Shareen Pathak/ Digidayin Affiliate Paid Search- 63 readers -
  • ‘Survival of the fittest’: How ageism issues affect the finance industry

    When a former marketing executive at a top Canadian bank was laid off last year, she looked around the room at those also departing and found something interesting. “I noticed that we were all in the same age cohort,” said the 54-year-old. “It was quite interesting when they were doing cuts to see who was getting cut.

    Digidayin How To's- 15 readers -
  • SoFi’s lawsuits don’t seem to be affecting its brand

    SoFi, the financial services startup that wants to be at the center of millennials’ economic, social and dating lives, has been through tumultuous recent weeks. The resignation of the company’s co-founder and former CEO, Mike Cagney, amid lawsuits from employees stemming from sexual harassment allegations and other workplace issues has thrown into question whether the brand ca ...

    Digiday- 11 readers -
  • After two years, Spotify has struggled to break through with video

    Two years and 45 million subscribers ago, Spotify held a splashy event in New York City to announce its plans to get into the streaming video business. Emceed by CEO Daniel Ek, the event previewed a slate of original video series and video publishing partners such as ESPN, Vice and Tastemade, all of which would distribute video clips on Spotify’s platform.

    Digiday- 16 readers -
  • Inside Amazon’s pitch to agencies

    As Amazon’s advertising business gathers momentum, agencies are realizing what it takes to run campaigns on the world’s largest online retailer. Unlike Facebook and Google, the e-commerce giant is in the business of selling products to shoppers, not selling inventory to brands — a subtle, yet important difference.

    Digidayin Paid Search- 30 readers -
  • In China, platforms are cutting out media-buying agencies

    If China is where the future happens, that’s bad news for media agencies. In China, big brands are increasingly moving their advertising budgets from agency trading desks to Baidu, Alibaba and Tencent (known as the BAT) for more media transparency. It may make sense from a cost-saving perspective: If brands can strike deals with the BAT at a good price on their own, why bother ...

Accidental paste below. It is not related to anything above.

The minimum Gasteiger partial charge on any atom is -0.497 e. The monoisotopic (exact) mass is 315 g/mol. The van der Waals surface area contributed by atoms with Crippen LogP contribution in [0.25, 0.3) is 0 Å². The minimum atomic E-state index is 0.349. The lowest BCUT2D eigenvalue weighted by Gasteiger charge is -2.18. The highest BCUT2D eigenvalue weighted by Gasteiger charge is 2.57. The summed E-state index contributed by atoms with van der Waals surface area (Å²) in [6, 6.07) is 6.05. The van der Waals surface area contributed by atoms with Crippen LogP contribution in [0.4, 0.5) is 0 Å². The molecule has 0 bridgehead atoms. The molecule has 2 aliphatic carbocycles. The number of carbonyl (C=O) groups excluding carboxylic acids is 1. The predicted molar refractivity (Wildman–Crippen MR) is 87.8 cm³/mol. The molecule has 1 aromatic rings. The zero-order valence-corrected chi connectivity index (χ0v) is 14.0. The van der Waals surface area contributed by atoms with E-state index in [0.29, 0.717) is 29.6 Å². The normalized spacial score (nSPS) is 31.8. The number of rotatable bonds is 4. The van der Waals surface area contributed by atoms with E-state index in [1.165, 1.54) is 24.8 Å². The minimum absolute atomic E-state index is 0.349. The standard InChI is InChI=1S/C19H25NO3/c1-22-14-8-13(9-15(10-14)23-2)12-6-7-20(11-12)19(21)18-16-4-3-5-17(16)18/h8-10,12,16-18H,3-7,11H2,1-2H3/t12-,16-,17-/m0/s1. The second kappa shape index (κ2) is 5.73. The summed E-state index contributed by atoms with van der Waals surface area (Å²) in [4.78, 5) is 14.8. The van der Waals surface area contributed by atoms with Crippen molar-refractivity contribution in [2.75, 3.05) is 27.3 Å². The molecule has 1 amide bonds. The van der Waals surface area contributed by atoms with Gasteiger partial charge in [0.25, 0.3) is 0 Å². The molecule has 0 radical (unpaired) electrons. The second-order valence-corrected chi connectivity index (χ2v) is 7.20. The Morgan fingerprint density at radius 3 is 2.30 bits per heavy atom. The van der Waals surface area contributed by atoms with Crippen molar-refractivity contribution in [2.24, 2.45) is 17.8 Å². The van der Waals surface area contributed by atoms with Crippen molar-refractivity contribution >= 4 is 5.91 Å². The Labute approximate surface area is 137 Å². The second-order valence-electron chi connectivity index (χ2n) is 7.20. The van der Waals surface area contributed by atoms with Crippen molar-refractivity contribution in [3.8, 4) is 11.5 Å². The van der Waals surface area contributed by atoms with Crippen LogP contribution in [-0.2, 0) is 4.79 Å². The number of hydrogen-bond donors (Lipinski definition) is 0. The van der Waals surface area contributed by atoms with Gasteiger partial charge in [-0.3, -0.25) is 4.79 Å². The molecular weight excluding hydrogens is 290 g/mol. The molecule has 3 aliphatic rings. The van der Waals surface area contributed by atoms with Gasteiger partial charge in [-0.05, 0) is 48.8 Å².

Yuyu Chen/ Digiday- 25 readers -
  • Confessions of a former agency exec: ‘There is no such thing as an agency model’

    The search for an “agency model” is a procrastinator’s dream come true, according to the latest installment of our Confessions series, in which we exchange anonymity for candor. This is the view of a senior agency executive who turned their back on one of the big holding groups due to concerns that those businesses are stuck in the past. Our conversation has been lightly edited.

    Digiday- 10 readers -
  • Unilever finds startups can replace some agency tasks

    While consulting firms are usually eyed as the most clear and present danger to agencies, don’t sleep on scrappy startup tech firms. Unilever, one of the world’s largest marketers, is briefing startups on the tasks previously handled by the agencies it has axed in recent months as part of its ongoing efforts to limit agency and production fees.

    Digiday- 36 readers -
  • This agency created a voice assistant inspired by a Swedish grandmother

    Google Home, Echo and other voice-activated devices have many capabilities, but one agency believes they lack something essential for the future of voice: personality. B-Reel designed a virtual assistant that takes on the persona of a Swedish grandmother. Named Sammi, the round, yellow and blue device hangs on a wall at the agency’s Los Angeles office, ready to dole out grandm ...

    Digiday- 26 readers -
  • ‘The model is working’: Inside CNBC International’s full-service agency

    CNBC International is the latest example of a publisher leaning into the agency world. Eighteen months ago, the publisher launched CNBC Catalyst, its in-house agency. Since then, CNBC has won back HSBC and ExxonMobil’s business from competitors and attracted new brands such as Schneider Electric and Huawei and grown revenue in the double digits year over year, according to the ...

    Digiday- 17 readers -
  • PR firms start using AI for mundane tasks

    Public relations is not just an art — it is becoming a science, thanks to artificial intelligence. Media companies like The Washington Post and The Associated Press are using AI to crank out earnings reports or write news articles that they wouldn’t typically dedicate staff to. Similarly, PR agencies are adopting AI as well, using it to predict media trends, turn speeches into ...

    Yuyu Chen/ Digidayin Paid Search- 19 readers -
  • Guide: How to ‘Level Up’ your career in an AI-powered industry

    Thanks to a combination of improved computing power, cheap data storage and an unprecedented availability of data from all corners, AI is poised to reshape our working world. Tasks like booking flights, answering frequently asked questions, monitoring social media feeds and tagging creative assets are likely to be turned over to AI, allowing humans to leap to the next level.

    Digidayin How To's- 17 readers -
  • Lufthansa’s FlyingLab turns airplanes into an event space

    Lufthansa believes that being stuck on a transatlantic flight can involve more than just eating, drinking and watching movies. Through a year-old program called FlyingLab, the German airline is hosting digital-focused events from 30,000 feet. For people flying from New York City to Frankfurt, Germany, Sept.